Scott did not back down Wednesday, a day after saying Nelson turned his "back" on Florida by voting against a Zika funding bill that included provisions Democrats say attacks Planned Parenthood. Rubio voted for that bill but also supports a so-called clean funding bill.

--ALEX LEARY, Tampa Bay Times

Rubio missed nearly half of Foreign Relations hearings on Iran

via @learyreports

WASHINGTON – Sen. Marco Rubio has made opposition to the Iran nuclear deal a focus of his re-election campaign, using it to assert that Democratic opponent Patrick Murphy is weak on the issue.

But as Rubio presents himself as an expert on Iran and the Middle East in general, his attendance problems come back into view.

During the 114th Congress, Rubio missed nearly half of the Foreign Relations Committee hearings that dealt specifically with Iran, records show.

He also skipped a number of other hearings in which issues pertaining to Iran came up, though were not the sole focus.

It adds another layer to a weak spot Rubio’s rivals – Jeb Bush and other Republicans during the presidential primary and now, Democrats – have tried to exploit. In addition to missing many votes while he sought higher office, Rubio skipped out on dozens of committee hearings. Earlier this year, the Tampa Bay Times reported Rubio had missed 68 percent of all hearings since taking office.Now Rubio is running again and his record is available for scrutiny, especially since he has made Iran a focus. He has used it against Murphy and the Obama administration and to generally assert his experience.

Asked about the truancy, Rubio’s campaign said in a statement, “The difference between Marco and Murphy on Iran is clear. Marco opposes the dangerous Iran deal; Murphy supports it 100 percent. And despite more than $400 million in ransom payments to Iran, Murphy’s support for the deal has not wavered.”The campaign also noted that Murphy has a less than gold star attendance at his own committees, portending a likely response as the race heats up.

Polls show Rubio ahead.

Continue reading "Rubio missed nearly half of Foreign Relations hearings on Iran" »

September 14, 2016

Scott leaves Washington positive but without Zika deal

via @learyreports

WASHINGTON -- Gov. Rick Scott concluded a two-day visit to Capitol Hill without gaining assurances that lawmakers will act on funding to fight Zika. Still, he maintained a positive air.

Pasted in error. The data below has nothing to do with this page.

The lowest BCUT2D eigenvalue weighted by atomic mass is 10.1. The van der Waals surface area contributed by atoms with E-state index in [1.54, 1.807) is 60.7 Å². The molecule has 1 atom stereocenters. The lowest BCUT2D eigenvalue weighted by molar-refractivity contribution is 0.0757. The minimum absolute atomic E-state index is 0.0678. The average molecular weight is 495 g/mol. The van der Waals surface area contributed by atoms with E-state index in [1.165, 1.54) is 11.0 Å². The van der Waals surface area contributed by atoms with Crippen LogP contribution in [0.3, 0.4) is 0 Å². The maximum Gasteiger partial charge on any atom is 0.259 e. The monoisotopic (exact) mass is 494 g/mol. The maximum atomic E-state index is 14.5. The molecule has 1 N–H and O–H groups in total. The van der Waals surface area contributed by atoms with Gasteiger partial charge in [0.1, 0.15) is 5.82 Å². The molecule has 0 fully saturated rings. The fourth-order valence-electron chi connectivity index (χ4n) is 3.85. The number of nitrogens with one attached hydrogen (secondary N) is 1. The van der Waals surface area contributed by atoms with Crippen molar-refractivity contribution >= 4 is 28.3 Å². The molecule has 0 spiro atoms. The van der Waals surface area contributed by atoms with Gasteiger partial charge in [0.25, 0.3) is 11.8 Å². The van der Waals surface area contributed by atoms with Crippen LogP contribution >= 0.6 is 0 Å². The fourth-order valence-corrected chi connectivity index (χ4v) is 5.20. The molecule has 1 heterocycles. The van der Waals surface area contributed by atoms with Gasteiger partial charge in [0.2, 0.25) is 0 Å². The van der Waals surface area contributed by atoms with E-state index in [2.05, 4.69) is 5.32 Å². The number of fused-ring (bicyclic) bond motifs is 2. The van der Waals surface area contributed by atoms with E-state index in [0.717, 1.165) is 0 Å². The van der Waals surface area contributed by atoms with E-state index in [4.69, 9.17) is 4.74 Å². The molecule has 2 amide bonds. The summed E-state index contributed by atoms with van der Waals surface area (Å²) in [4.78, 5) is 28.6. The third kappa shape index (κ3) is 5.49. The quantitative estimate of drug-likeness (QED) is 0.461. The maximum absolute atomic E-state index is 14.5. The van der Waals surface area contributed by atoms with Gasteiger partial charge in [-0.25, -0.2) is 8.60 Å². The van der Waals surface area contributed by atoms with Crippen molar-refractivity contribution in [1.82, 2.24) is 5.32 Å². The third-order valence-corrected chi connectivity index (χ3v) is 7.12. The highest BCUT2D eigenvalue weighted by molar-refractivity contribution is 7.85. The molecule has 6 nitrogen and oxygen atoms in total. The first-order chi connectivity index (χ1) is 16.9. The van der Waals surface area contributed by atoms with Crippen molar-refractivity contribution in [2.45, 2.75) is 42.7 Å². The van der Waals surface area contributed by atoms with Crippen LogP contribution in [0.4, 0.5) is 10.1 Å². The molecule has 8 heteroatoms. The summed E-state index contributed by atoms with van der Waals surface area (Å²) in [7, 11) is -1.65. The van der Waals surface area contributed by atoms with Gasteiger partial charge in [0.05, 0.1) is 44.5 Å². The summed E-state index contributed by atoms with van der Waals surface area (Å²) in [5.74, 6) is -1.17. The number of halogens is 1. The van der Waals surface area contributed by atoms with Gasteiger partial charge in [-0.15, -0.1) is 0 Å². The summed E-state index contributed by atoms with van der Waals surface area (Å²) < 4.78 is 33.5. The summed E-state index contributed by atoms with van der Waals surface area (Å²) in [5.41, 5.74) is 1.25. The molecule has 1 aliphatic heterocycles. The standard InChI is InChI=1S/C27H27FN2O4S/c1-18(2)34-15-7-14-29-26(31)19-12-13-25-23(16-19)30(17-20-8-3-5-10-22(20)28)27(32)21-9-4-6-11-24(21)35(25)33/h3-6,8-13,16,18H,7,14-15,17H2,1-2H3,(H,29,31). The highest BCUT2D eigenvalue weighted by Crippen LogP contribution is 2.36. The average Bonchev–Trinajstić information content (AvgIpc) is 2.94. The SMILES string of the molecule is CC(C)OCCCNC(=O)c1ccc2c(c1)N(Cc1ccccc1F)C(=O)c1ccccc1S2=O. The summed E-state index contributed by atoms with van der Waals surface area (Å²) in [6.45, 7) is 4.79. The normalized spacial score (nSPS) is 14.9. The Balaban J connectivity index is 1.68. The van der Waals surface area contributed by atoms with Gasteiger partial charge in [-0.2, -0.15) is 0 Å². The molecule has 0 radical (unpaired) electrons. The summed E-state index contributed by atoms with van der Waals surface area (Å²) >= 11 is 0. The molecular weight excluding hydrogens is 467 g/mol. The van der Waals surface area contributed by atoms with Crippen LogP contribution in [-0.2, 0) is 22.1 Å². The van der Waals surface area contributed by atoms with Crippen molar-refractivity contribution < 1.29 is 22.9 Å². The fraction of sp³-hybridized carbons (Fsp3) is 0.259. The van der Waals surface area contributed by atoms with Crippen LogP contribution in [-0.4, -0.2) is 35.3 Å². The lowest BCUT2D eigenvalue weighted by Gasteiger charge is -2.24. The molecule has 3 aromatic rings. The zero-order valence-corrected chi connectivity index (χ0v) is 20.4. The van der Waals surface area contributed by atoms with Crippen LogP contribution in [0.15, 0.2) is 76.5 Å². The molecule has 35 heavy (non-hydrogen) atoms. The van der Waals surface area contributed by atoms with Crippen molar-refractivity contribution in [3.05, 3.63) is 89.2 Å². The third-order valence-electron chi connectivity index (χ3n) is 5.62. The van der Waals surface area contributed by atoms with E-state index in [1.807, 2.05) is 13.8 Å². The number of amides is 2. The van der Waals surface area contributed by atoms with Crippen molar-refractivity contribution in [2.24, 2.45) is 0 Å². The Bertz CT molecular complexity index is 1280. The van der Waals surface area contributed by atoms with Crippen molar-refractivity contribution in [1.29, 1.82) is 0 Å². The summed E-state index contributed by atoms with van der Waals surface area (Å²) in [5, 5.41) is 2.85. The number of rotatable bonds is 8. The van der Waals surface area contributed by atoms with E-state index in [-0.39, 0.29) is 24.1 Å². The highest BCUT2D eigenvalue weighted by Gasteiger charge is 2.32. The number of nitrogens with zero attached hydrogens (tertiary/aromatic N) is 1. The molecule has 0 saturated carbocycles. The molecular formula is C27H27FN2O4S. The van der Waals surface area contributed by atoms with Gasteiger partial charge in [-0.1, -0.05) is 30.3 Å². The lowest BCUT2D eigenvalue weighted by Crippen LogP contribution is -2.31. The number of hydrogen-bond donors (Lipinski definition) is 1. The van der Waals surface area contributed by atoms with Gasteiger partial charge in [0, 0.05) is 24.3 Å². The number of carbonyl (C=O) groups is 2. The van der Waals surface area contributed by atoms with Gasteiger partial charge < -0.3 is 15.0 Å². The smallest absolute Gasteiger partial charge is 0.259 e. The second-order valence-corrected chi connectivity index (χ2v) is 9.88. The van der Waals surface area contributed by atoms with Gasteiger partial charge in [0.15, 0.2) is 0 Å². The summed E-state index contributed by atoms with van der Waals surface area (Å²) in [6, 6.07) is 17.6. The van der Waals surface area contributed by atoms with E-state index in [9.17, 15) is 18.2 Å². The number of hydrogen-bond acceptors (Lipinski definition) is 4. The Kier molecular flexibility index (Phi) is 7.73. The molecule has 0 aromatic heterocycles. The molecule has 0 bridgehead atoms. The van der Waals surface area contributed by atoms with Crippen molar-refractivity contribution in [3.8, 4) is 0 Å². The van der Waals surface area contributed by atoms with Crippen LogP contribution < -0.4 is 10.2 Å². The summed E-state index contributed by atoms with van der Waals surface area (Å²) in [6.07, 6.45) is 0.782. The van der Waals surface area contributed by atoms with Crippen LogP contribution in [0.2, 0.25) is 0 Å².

“Everybody’s supportive,” Scott said in an interview outside the Capitol.

At the same time the Republican seemed frustrated that “everybody wants to explain the politics” why funding has not moved. “It hasn’t been accomplished yet,” Scott said, adding he was concerned about babies that could be affected by the virus.

Scott met with a range of officials over two days, including this afternoon with Senate Majority Leader Mitch McConnell, who holds the keys to a deal to insert $1.1 billion in a stop-gap budget measure. That deal has yet to emerge.

Scott stood by criticism of Sen. Bill Nelson, who voted last week against a $1.1 billion measure because, as Democrats contend, it would block funding to a Planned Parenthood affiliate in Puerto Rico. Earlier Wednesday Rep. Ileana Ros-Lehtinen said Scott’s comments were not helpful.

“We don’t need to be calling people out,” Ros-Lehtinen said. “Sen. Nelson has been trying to help get Zika funding.”


--ALEX LEARY, Tampa Bay Times

'There is a stink rotting in the Florida Attorney General's office,' Democrats say

via @learyreports

WASHINGTON -- Asserting that Donald Trump used a political donation to Attorney General Pam Bondi to kill an investigation into his real estate seminars, congressional Democrats on Wednesday urged the Justice Department to open an inquiry.

Florida Reps. Ted Deutch and Debbie Wasserman Schultz joined a news conference and leveled accusations of pay-to-play. "There is way more than whiff here. There is a stink rotting in the Attorney General's office in Florida," Wasserman Schultz said.

Bondi and Trump deny acting improperly, thought Trump paid an IRS fine for using his foundation for the $25,000 donation to Bondi's political committee.

Whatever the merits of an investigation, Democrats -- and the Clinton campaign -- see a political gain. Trump provides added ammunition with his boasts about using his money and stature to influence politicians.


--ALEX LEARY, Tampa Bay Times

Florida lawmaker tells constituents he stopped Cubans at sea

via @learyreports

Rep. Ted Yoho went fishing in the Keys and caught some Cubans.

The Gainesville Republican recently told constituents that he was fishing with his son when they spotted a boat carrying 20 Cuban refugees. "They wanted liberty and freedom. What am I supposed to do? (Say) come on in, the water's great?"

He called the Coast Guard and tried to slow down the Cubans. "The Coast Guard showed up and they deported those people back to Cuba," Yoho said to applause.

"They were not happy. They were throwing stuff. I have a friend I know that's in the Coast Guard ... and (he) said that was the maddest group of immigrants they ever picked up."

"I'm protecting the sovereignty of the United States of America," Yoho declared.

The constituent meeting was shown on Perisocope and later uploaded to YouTube.


--ALEX LEARY, Tampa Bay Times